Sisters in Scripture
Fourth Week of Advent
12/21/2019 Kathleen MacInnis Kichline

All this took place to fulfill what had been spoken by the Lord through the prophet: "Look, the virgin shall conceive and bear a son, and they shall name him Emmanuel," which means, "God is with us". 
Matthew 1:24

Fourth Week of Advent

Over the last several Advents, Betsey Beckman and I have collaborated in presenting the Advent retreat ONCE UPON A TIME IN A TOWN CALLED NAZARETH.  While I cannot possibly re-create that experience for you here in newsletter format, here is a sampling sent to you as a labor of love. May it bless your preparation for the coming of Christ.
 
And Mary said, "My spirit rejoices in God my Savior. 
"For He has looked upon His handmaid's lowliness:
Behold, from this time on all generations will call me blessed.
"For the Mighty One has done great things for me;
And holy is His name.
"And His mercy is from age to age
To those who fear Him.
"He has shown might with His arm;
He has scattered the arrogant of mind and heart.
"He has thrown down the rulers from their thrones, 
But lifted up the lowly.
"The hungry He has filled with good things;
The rich He has sent away empty.
"He has helped Israel, His servant,
remembering His mercy, 
According to His promise to our fathers, 
To Abraham and his descendants forever.”
Luke 1:47-56

 
 
 
 
 
 
 
 
 
Known as the Magnificat from the first word in Latin, to magnify or praise, this is a form of Hebrew poetry or song known as a canticle. Sung in response to the greeting of Elizabeth, these stanzas of praise attest to God's faithfulness and mercy. In the middle, Mary’s theme quickly becomes universal. She not only looks back on God’s faithfulness, she looks forward to the anticipated deliverance.  
 
All the verbs here are in a form of the future tense that is unique to the Greek. In this tense, the action is seen as being an ongoing result of the action. While it refers to the future, that future is brought about in the present moment. The reversals, God’s saving actions, that Mary heralds, are not out there in some distant future. They start NOW with this child that she carries, this child that Elizabeth honors as Lord. This new order is available to all who suffer, to all those with whom God has chosen to identify with in becoming one of us. We have a God of history who acts in the here and now.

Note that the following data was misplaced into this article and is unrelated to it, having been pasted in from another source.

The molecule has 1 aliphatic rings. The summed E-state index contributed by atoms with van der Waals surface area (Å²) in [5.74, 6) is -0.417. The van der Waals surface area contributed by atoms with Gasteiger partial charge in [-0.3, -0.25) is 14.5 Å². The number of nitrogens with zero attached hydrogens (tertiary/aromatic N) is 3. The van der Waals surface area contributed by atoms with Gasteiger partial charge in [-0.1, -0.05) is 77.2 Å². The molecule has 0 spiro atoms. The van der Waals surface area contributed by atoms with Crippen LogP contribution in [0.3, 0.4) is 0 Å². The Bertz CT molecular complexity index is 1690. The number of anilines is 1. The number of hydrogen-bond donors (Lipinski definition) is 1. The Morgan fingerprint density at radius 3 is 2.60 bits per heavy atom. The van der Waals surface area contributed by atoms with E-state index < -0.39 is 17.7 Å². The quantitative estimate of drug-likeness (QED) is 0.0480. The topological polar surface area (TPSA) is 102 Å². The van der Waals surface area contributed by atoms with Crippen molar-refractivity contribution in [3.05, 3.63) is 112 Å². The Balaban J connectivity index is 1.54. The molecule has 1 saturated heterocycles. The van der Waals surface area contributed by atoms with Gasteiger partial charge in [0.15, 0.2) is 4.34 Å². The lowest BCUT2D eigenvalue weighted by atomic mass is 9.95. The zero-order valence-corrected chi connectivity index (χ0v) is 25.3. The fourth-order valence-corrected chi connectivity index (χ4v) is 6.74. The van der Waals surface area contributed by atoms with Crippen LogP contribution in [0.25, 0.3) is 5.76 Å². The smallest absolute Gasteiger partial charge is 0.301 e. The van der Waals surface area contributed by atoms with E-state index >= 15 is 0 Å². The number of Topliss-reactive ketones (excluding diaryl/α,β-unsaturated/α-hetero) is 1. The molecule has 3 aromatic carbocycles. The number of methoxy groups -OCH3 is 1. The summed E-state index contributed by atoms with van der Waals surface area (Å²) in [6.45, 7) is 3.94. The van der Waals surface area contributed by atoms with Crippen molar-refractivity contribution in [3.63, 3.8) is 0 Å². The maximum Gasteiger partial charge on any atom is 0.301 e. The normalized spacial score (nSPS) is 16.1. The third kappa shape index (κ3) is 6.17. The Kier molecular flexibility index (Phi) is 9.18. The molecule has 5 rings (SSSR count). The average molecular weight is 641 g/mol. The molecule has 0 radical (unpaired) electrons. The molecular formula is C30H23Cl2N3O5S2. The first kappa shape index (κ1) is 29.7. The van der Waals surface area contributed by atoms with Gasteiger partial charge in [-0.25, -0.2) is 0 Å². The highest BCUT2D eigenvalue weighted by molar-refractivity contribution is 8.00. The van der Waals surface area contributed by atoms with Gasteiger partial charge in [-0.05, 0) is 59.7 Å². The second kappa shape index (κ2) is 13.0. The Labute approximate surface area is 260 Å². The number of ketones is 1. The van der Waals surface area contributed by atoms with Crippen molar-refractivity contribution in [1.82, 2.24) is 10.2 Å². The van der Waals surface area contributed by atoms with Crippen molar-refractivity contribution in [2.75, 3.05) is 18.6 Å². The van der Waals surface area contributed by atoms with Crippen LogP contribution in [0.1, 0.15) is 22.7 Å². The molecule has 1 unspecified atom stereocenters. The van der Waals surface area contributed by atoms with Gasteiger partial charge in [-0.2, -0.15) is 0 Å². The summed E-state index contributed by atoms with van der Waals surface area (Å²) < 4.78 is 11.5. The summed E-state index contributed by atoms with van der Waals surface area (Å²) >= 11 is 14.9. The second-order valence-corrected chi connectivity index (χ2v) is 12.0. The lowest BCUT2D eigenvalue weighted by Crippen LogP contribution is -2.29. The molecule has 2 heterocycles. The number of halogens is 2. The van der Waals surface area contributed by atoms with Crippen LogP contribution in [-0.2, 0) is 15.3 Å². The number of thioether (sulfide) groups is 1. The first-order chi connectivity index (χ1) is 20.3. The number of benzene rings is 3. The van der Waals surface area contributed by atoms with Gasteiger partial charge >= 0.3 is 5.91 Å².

Mary here acts as a prophet and represents all those who look to God for help. The emphasis, however, is not on her lowliness or insignificance as compared to God. Rather it is on God’s mindfulness of her and all those like her. Mary’s words have given hope to countless millions ever since she first sang this song.

 
 
Betsey dancing the Magnificat in the version song by David Haas. 
 
 When Mary voices the Magnificat she does so a true daughter of Judaism following in the footsteps of other Jewish women: Miriam at the Sea of Reeds, Deborah and, of course, Hannah, whose canticle has close parallels to Mary’s. These words from Mary are a testimony to her familiarity with her own Jewish faith. She knew the story of her people, her psalms, and scriptures.  
 
So, let us return to Miriam of Nazareth on the first night of A.D. At the close of this life-changing, history-changing, universe-changing day, Mary would have gathered it all up and gone to prayer as she knew how to pray, as a Jewish woman at the close of the Sabbath.
 
In ONCE UPON A TIME IN A TOWN CALLED NAZARETH, we join with the Jewish people in praying the end of Sabbath prayer, Havdalah. As the shadows deepen and the stars appear in the heavens, we bid goodbye to Shabbat. With the glow of a braided candle, the sweet fragrance of spices, and a taste of wine, we mark the end of this special day in our week, an island of tranquility in an ocean of work and stress. Havdalah means separation. May we separate ourselves from hatred, indifference, violence, and promote peace, caring, fairness, and love.  And may we now, this Fourth Week of Advent, turn our faces and our hearts to the near, upcoming Feast of Christ's coming at Christmas.
 
TO PRAY AND PONDER: Recall a time in your life when, like Mary, you have been both humbled and exalted by God's saving action in your life. Be still and take some time to just remember and rejoice. See if you can find words, music, dance or art to give expression to what you are feeling. 
  
TO DO: Reread the first chapter of Luke lingering on vs. 39-45, a testimony to friendship among women. Consider those women who have played a role like Elizabeth in your life--women you could go to, women who understood and uplifted you. Take the time to pray for them or send them a note.
 
 
 

 
NEXT WEEK: Enjoy the whole of Christmas--all twelve days of it!  

 
 
 Interested in hosting a future Advent Retreat or other event, please contact Kathleen. You'll find a recent clip of Kathleen speaking at United Lutheran, Bella vista, AR on the About Kathleen page.
 
 

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